Canby's receptivity to these different kinds of films might initially seem puzzling. After all, what could be more different from a slice-and-dice stomach turner like Dressed to Kill or The Texas Chainsaw Massacre than a Masterpiece Theatre snooze like Gandhi? Or less resemble big-budget adventure extravaganzas like Raiders and Star Wars than a small-budget domestic drama like Chan Is Missing or an actor's vanity piece like Tootsie or Private Benjamin? To say that they are all films of different degrees of banality and different kinds of badness doesn't go far enough in the way of explaining Canby's fondness for them. What all of these films (as they are understood by Canby) have in common is that none of them threatens a settled, smug, complacently bourgeois sense of what constitutes "reality."

A vast embourgeoisement of criticism has taken place. It involves Herculean feats of misunderstanding on Canby's part. One has to disregard De Palma's horrifyingly heartless misogyny, and his sense of life as localized in the reptilian brain, to treat his films merely as ingenious stylistic experiments in genre picture making; or disregard Altman's cartoon sense of human interaction, and his sneering contempt for his own characters, to treat him as a social satirist of American manners and mores. But having done that, these two filmmakers (and others) become safe for Canby's appreciations of them.

The escapist/fantasy/camp/farce/ or genre picture doesn't threaten bourgeois reality simply because the first clause in its narrative contract with the audience is that it agrees never to impinge uncomfortably on it. All of the dramatic transactions in a fantasy film take place in the never-never land where Steven Spielberg's pictures are set, just as the camp or genre pictures Canby likes so much keep reminding us that they are just movies about movies, walled-off from the world outside of the movie theater by their self-referentiality and their rule-governed conventionality.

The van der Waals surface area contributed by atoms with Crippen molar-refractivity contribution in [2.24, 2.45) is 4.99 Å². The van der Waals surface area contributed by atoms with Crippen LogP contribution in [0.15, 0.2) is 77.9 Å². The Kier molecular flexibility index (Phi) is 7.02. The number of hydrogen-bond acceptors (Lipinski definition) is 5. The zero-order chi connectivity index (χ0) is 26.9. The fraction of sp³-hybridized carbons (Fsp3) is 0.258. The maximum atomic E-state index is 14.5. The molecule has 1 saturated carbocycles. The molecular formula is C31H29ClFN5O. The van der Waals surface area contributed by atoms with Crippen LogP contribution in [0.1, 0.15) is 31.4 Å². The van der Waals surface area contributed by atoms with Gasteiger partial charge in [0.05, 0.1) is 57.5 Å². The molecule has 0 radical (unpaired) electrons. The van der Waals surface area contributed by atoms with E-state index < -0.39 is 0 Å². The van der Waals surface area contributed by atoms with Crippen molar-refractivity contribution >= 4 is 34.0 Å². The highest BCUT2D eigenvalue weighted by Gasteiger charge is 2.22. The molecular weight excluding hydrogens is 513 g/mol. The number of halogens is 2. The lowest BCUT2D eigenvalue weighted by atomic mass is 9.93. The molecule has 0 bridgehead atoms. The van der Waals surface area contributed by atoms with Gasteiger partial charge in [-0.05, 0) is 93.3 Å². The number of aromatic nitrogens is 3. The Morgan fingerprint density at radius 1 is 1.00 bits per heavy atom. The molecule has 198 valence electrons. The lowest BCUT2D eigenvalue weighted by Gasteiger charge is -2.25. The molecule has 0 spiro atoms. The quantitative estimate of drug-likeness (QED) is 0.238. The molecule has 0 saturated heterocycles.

The socially relevant/personal/domestic dramas that Canby likes are equally tame, domesticated, and safe for mass consumption. They don't threaten his view of the world precisely because their value system is an absolutely uncritical extension of that world. The films of Lumet, Lean, Pakula, Malle, Allen, and Mazursky are almost always as eminently reasonable, sanely "humanistic" (in Canby's limiting sense of the term), and socially melioristic as Canby's own sense of life. They are films that the entire Upper West Side can, upon Canby's recommendation, see safely, with impunity, knowing that nothing is really at stake, that no sacred cows will be gored, that polite supper chat will not be affected by the film that precedes it.

Consider the example of Private Benjamin, the Goldie Hawn vehicle, a film Canby liked well enough to nominate as one of the Ten Best of the year it appeared. Canby's approach to it is revealing of his entire way of looking at movies:

[It] is the kind of service comedy that fell into disrepute during the Vietnam War, but which, before that, had been a staple in almost any year's release schedule. Everybody made them–Laurel and Hardy, Abbott and Costello, Martin and Lewis, Bob Hope, Chaplin, Keaton, even Cary Grant, who starred in Howard Hawk's classic I Was a Male War Bride.

Private Benjamin is an old friend brought up to date in this woman's army, which Judy Benjamin joins under the impression she's signing up for an extended stay at some place like Elizabeth Arden's Main Chance. Judy Benjamin is, as she puts it, "29 years old and trained to do nothing," the sort of woman whose second wedding day is almost ruined when an ottoman arrives upholstered in beige when she had distinctly ordered mushroom.